Murray House: Two miles from Lindsay, this 1880 home boasts a dormered third story and a handsome portico supported by four massive columns. Furnished in the same period.
Cordell: An impressive court house with a clock in belfry which sits on the town square. Population 3,300.
Brady Cabin: Located in northern Carter County, this log cabin was built around 1892. Most of the original furnishings and some personal possessions are preserved here. The outbuildings contain a collection of antique farm implements and tools.
Robbers Cave State Park: Almost hidden in eastern Oklahoma's mountains is a cave 100 feet up an imposing cliff with a view of the rugged countryside. Breath taking and a great place to see mother nature. Near Wilburton.
Turner and Price Falls: Turner Falls is 77 feet tall and located on Honey Creek in the Arbuckle Mountains. Price Falls is a smaller, scenic area nearby.
Pitchfork Youth Camp: This was originally built for an old western movie set and the town is still intact. Near Canadian.
Tsa-La-Gi: Contains both an ancient Indian village of the 1700-1800 era and a rural village of late 19th century vintage. Not to far is the Murrell Home, a stately 1844 wooden mansion restored by the state, complete with the same era furniture.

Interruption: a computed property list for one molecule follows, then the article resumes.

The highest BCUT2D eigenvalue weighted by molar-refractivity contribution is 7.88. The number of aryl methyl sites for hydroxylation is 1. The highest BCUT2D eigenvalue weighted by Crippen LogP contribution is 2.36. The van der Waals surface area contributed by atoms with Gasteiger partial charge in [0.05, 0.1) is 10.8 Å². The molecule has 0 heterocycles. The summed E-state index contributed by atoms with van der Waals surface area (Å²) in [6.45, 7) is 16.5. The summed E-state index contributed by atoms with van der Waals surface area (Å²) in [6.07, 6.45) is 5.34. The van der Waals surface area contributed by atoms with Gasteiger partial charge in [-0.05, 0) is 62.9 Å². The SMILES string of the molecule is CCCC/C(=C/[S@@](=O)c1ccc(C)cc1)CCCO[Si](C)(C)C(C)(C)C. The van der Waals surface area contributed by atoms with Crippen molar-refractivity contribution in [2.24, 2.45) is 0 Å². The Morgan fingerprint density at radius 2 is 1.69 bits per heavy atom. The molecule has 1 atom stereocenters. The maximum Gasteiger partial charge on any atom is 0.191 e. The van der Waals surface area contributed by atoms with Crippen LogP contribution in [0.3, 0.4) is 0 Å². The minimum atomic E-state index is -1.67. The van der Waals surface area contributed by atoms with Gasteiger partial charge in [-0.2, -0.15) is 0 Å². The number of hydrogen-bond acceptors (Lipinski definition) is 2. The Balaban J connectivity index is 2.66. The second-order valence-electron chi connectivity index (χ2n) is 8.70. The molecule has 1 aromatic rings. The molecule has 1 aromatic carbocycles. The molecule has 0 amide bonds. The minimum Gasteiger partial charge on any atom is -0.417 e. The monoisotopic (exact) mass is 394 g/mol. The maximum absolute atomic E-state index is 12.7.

Illinois River: A very heavily wooded with clear water with overhanging rock bluffs. Flows south/southwestward 109 miles; freeflowing and highly scenic. Every year hundreds of campers ride the waves.
Will Rogers' Birthplace: Near Oologah, the old two story house has been preserved by the state of Oklahoma. It is surrounded by extensive acreage of grassland with a view of Lake Oologah.
Little Sahara: About 344 acres of shifting sand dunes as far as the eye can see. Near Waynoka which is noted for its colorful train station and older residential neighborhood.
Alabaster Caverns: A beautiful large gypsum cave containing pink, white and varicolored alabaster and sparkling transparent crystals of selenite. The path is 2300 feet through cavern. A natural bridge rising 150 feet above the floor of scenic Cedar Canyon is located near the entrance to Alabaster Caverns. Near Freedom.
Black Mesa: Oklahoma's highest point of elevation. Towering area of volcanic rock with unusual formations. Near Kenton, a semi-ghost town which is isolated. Old sod houses nearby.
Great Salt Plains: Extreme vast flat area of white salt plains untouched by traces of civilization. Seven miles long and three miles wide offering feeling of desolation. Adjacent is a National Wildlife Refuge.
Ouachita National Forest and Talimena Drive: Almost a quarter of a million acres of mountains, pine and hardwood trees, trails and rustic lakes. The Talimena Skyline Drive State Highway 1 runs across the Ouachita Mountains with breath taking views of the area.
Broken Bow Reservoir: Approximately 14,240 acres of lake. Tall pine and hardwood forests and mountains surround this lake. Known as one of the prettiest lakes to be found in the United States. Not to far from Beavers Bend State Park with the free flowing Mountain Fork River.